Monday 22 June 2020

Deliberately going against the grain: Nicholas Collon, artistic director of Aurora Orchestra, on eclectic programming, performing from memory and music of the spheres

Nicholas Collon and the Aurora Orchestra (Photo Chris Christodoulou)
Nicholas Collon and the Aurora Orchestra (Photo Chris Christodoulou)
The Aurora Orchestra has a new disc out, the ensemble's first one on Deutsche Grammophon. Conducted by artistic director Nicholas Collon, the disc is entitled Music of the Spheres, and features Mozart's Jupiter Symphony, Max Richter's Journey, and Thomas Adès' Violin Concerto 'Concentric Paths' with violinist Pekka Kuusisto, alongside music by David Bowie and Nico Muhly's arrangement of John Dowland.

Max Richter's Journey was commissioned specially for the project and is inspired by the discovery of the first pulsar stars [you can see an excerpt on Richter's website], whilst Mozart's symphony was performed from memory, something for which the orchestra has become well known. I recently chatted to Nicholas Collon, via Zoom, to find out more.

The programme arose after the orchestra had played Mozart's Jupiter Symphony at the BBC Proms in 2017 and had loved it. The result is a varied mix of works inspired by the theme of the music of the spheres ['an ancient philosophical concept that regards proportions in the movements of celestial bodies—the Sun, Moon, and planets—as a form of music. This "music" is not thought to be audible, but rather a harmonic, mathematical or religious concept' - Wikipedia]. Nicholas admits that the link to Mozart's symphony touches the programme only tangentially ('Jupiter' is a nickname applied to the symphony after Mozart's death), but the result is the sort of varied repertoire which the ensemble enjoys. [See Nick Boston's review on Bachtrack of the orchestra's Music of the Spheres programme at the Queen Elizabeth Hall, 5 June 2019]

Aurora Orchestra performing Max Richter's Journey
Aurora Orchestra performing Max Richter's Journey
Thomas Adès violin concerto is a work that Nicholas has long wanted to record, and he has performed it before with Pekka Kuusisto. When talking about the work Adès used the idea of celestial planes as an analogy for the movement of time and space within the music, which makes it fit neatly into the programme's theme. The disc is completed by Nico Muhly's arrangement of John Dowland's song Time Stands Still, sung by counter-tenor Iestyn Davies, and John Barber's arrangement of David Bowie's classic song Life on Mars, with vocals from Sam Swallow. Nicholas admits the result is very eclectic; at the start of the interview I ask him to describe how the programme hangs together, and he responds with 'or does it?'. But the disc very much reflect the diversity of the orchestra's programming.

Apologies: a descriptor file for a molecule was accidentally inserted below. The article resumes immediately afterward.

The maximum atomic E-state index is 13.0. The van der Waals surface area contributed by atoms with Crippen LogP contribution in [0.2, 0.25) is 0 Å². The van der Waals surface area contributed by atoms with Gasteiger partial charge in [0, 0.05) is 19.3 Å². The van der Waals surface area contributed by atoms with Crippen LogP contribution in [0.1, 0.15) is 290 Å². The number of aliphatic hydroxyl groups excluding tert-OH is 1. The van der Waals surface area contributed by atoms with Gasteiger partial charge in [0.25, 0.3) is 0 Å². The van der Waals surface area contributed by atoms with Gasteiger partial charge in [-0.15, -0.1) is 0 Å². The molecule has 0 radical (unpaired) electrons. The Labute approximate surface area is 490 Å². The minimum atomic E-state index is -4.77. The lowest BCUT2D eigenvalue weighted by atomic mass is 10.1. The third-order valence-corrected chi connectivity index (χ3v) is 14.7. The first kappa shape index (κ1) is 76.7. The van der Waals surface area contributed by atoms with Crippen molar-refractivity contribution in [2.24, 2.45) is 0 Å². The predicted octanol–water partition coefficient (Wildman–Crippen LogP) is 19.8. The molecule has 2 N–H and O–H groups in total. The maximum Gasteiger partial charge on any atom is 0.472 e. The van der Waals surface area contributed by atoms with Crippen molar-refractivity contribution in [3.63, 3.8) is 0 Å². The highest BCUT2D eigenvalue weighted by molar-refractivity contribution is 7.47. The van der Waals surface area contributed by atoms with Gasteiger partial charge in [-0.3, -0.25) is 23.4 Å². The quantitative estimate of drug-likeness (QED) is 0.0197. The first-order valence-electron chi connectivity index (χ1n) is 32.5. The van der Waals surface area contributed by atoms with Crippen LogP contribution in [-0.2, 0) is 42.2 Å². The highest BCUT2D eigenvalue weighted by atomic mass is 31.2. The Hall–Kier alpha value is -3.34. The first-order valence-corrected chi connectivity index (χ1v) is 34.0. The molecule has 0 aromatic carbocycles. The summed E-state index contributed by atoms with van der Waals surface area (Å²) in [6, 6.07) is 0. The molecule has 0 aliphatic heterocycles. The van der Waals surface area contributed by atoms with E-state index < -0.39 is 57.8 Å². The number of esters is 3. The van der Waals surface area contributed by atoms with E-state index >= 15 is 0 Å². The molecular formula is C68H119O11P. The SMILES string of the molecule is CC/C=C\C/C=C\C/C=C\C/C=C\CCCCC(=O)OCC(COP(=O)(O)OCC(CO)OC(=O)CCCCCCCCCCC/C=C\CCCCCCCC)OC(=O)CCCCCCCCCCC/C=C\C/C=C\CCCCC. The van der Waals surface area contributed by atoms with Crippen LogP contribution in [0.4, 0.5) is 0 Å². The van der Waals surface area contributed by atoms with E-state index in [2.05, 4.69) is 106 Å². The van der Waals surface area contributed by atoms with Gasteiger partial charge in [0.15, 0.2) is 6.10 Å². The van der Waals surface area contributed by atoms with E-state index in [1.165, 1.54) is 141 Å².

The Mozart symphony was recorded from memory partly because the orchestra was playing it like that in concert, and having played it from memory two days before the recording sessions, Nicholas feels that it would have been strange to put the music back. He certainly found a difference, playing from memory brought an intensity into the room at the time of recording, and he hopes that this frisson comes through on the recording. Certainly he thinks the result is freer and looser than it might have been if they were using music, but ultimately it is for the listener to decide.

The orchestra has been performing music from memory since 2014. It started because they performed a Benedict Mason piece, Meld which called for the players to be distributed all around the Royal Albert Hall, and they decided that the best way to achieve what the composer wanted was to play it from memory. So they looked for another work as a companion, also to be performed from memory and chose Mozart's Symphony No. 40. The response from both audience and players was very positive and this formed a jumping off point for all sorts of other performances from memory.